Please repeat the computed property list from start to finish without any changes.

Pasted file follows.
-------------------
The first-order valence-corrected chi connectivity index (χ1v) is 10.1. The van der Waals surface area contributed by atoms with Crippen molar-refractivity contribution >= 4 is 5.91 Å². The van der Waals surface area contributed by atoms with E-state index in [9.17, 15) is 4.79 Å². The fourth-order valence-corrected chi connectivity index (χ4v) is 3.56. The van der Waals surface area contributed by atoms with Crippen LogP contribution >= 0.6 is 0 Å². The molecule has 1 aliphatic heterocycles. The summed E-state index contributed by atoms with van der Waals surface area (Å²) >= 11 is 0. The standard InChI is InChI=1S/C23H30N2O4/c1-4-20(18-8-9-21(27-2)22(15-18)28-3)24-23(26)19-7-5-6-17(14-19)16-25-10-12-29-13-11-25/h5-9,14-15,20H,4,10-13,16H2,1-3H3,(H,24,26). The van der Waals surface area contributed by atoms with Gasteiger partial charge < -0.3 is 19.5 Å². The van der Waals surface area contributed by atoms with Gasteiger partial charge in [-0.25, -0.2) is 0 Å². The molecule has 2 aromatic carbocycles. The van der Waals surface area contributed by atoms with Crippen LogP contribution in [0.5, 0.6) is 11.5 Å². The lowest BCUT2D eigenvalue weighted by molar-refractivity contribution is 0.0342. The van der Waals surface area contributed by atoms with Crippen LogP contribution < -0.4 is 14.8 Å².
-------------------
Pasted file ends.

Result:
The first-order valence-corrected chi connectivity index (χ1v) is 10.1. The van der Waals surface area contributed by atoms with Crippen molar-refractivity contribution >= 4 is 5.91 Å². The van der Waals surface area contributed by atoms with E-state index in [9.17, 15) is 4.79 Å². The fourth-order valence-corrected chi connectivity index (χ4v) is 3.56. The van der Waals surface area contributed by atoms with Crippen LogP contribution >= 0.6 is 0 Å². The molecule has 1 aliphatic heterocycles. The summed E-state index contributed by atoms with van der Waals surface area (Å²) >= 11 is 0. The standard InChI is InChI=1S/C23H30N2O4/c1-4-20(18-8-9-21(27-2)22(15-18)28-3)24-23(26)19-7-5-6-17(14-19)16-25-10-12-29-13-11-25/h5-9,14-15,20H,4,10-13,16H2,1-3H3,(H,24,26). The van der Waals surface area contributed by atoms with Gasteiger partial charge < -0.3 is 19.5 Å². The van der Waals surface area contributed by atoms with Gasteiger partial charge in [-0.25, -0.2) is 0 Å². The molecule has 2 aromatic carbocycles. The van der Waals surface area contributed by atoms with Crippen LogP contribution in [0.5, 0.6) is 11.5 Å². The lowest BCUT2D eigenvalue weighted by molar-refractivity contribution is 0.0342. The van der Waals surface area contributed by atoms with Crippen LogP contribution < -0.4 is 14.8 Å².